This column appeared October 25 in the East County Herald
By Cindy L. Miles, Ph. D.
Chancellor, Grossmont-Cuyamaca Community College District
I’d like to tell you about Justin Dile, whose inspiring story echoes that of many of the thousands of active duty and returning veterans attending Grossmont and Cuyamaca Colleges. Justin served eight years in the Army Reserves, including a 15-month active-duty deployment in Iraq, where he suffered a traumatic brain injury from a roadside bomb explosion.
Justin came to Grossmont College to get his life back on track after returning stateside with post-traumatic stress syndrome. He credits the college’s caring professors and veterans support services for helping him shift from combat to the classroom. Justin was a high school dropout before entering the military, but he learned to excel at Grossmont. Last fall he graduated with honors and transferred to the University of San Diego. But Justin didn’t leave Grossmont behind – he “pays it forward” each week as a part-time assistant in our Veterans Affairs Office.
Since 2008, community colleges across the country have seen a sharp influx of veterans like Justin. This trend is expected to continue as the U.S. military offensive winds down in the Middle East and more troops come home. Grossmont College’s veteran enrollment has doubled in the last four years and is now about 2,000. Cuyamaca College’s student veteran population now nears 800. Since 2009, both colleges have been giving veterans and active duty personnel first-in-line privileges when registering for classes.
Pledging to better serve veterans
Both of our colleges have made it a priority to welcome veterans, active-duty military members and their dependents. For the last four years, we’ve developed creative approaches—despite massive budget cuts—to give needed services to this growing population of students.
First, we recognize that veterans come to us with distinctive needs. Most returning vets are highly trained adult learners whose military experiences set them apart from typical college students. Some need special counseling to adjust to college and civilian life following the ravages of war, yet their survival mindset that got them through military challenges often inhibits asking for help. Research shows that successful student veterans programs provide a welcoming place that vets can call their own, as well as a single point of contact to coordinate comprehensive veterans support services.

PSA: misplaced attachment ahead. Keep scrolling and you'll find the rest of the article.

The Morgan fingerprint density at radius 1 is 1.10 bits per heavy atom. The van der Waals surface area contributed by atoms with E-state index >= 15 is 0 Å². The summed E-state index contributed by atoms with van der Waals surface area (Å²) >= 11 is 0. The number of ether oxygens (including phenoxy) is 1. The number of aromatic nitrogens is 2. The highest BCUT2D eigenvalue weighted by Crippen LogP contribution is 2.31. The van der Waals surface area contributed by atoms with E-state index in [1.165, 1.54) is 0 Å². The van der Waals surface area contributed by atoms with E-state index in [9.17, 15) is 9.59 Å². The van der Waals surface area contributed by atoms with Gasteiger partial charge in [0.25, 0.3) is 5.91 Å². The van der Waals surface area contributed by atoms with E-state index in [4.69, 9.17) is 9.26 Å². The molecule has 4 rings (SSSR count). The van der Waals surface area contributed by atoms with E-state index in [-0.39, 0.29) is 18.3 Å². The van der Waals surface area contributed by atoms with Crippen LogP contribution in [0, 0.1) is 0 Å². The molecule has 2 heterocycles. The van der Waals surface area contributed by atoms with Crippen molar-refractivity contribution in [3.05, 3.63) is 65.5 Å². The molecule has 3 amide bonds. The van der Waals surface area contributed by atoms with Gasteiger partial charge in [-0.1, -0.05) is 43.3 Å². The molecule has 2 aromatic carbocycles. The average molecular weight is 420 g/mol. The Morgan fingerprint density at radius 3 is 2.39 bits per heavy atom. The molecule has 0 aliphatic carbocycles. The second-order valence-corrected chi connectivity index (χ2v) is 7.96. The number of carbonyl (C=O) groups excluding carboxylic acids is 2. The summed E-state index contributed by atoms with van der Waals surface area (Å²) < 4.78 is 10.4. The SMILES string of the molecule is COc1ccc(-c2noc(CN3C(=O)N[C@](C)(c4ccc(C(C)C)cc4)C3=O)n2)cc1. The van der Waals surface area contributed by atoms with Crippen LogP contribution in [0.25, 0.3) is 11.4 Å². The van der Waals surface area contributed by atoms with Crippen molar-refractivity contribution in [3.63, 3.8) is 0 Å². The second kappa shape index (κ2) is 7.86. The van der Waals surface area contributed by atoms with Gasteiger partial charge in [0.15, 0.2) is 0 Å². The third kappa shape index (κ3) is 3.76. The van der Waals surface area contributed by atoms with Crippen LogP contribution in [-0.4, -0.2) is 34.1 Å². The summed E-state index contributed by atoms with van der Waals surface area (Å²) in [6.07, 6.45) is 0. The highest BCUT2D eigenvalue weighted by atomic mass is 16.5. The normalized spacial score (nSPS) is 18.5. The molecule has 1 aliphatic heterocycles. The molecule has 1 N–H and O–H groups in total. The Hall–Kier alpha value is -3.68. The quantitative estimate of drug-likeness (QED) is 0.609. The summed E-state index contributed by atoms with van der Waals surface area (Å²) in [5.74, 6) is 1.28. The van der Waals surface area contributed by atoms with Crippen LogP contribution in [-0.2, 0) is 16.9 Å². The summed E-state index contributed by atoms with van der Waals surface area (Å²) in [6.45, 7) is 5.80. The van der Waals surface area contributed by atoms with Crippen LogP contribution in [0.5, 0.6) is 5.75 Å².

In 2010, Grossmont College converted a 500-square foot space that formerly housed the campus newspaper and a faculty office into an improvised Veterans Resource Center. The cramped quarters can’t keep pace with demands, but it provides access to study space, computers, assistive technologies, academic and counseling, vet-to-vet mentoring, and financial aid assistance. Last semester alone, the center logged more than 3,700 visits.
Cuyamaca College offers veteran-centric services under the umbrella of its VETS (Veterans Education Transition Services) program linking counseling, disabled student services, admissions and registration, and financial aid, through the efforts of a veterans counselor and VA certifying officer as well as student veteran workers. Last year, the college added veterans-only advising hours to provide orientation, assessment and educational planning, and it is opening a veterans resource room this fall.
Both colleges’ veterans support centers are makeshift sites until funding becomes available to build dedicated facilities large enough to accommodate our student veterans’ needs. The district has pledged to create dedicated Veterans Support Centers on both Grossmont and Cuyamaca campuses as part of its $398 million facilities bond proposal on the local November 6 ballot, called Proposition V.
I’m proud that the efforts by Grossmont and Cuyamaca colleges to serve veterans have received national recognition. The colleges are named in the 2013 list of “military friendly” colleges by G.I. Jobs, honoring us among the top 15 percent of colleges, universities, and vocational schools for embracing and supporting student veterans.
I’m proud that we focus our limited resources to make sure that returning vets like Justin Dile access the education and support needed to help them avoid the threat of unemployment, homelessness, drug abuse, depression, and suicide that engulfs far too many of our returning service men and women.
Justin told us that our colleges’ efforts to reach out and support veterans make all the difference. “When you feel welcomed and appreciated, it makes you want to work that much harder,” he said. We owe a great debt to all of the men and women who have served us, and at Grossmont and Cuyamaca Colleges, we are proud to return the favor.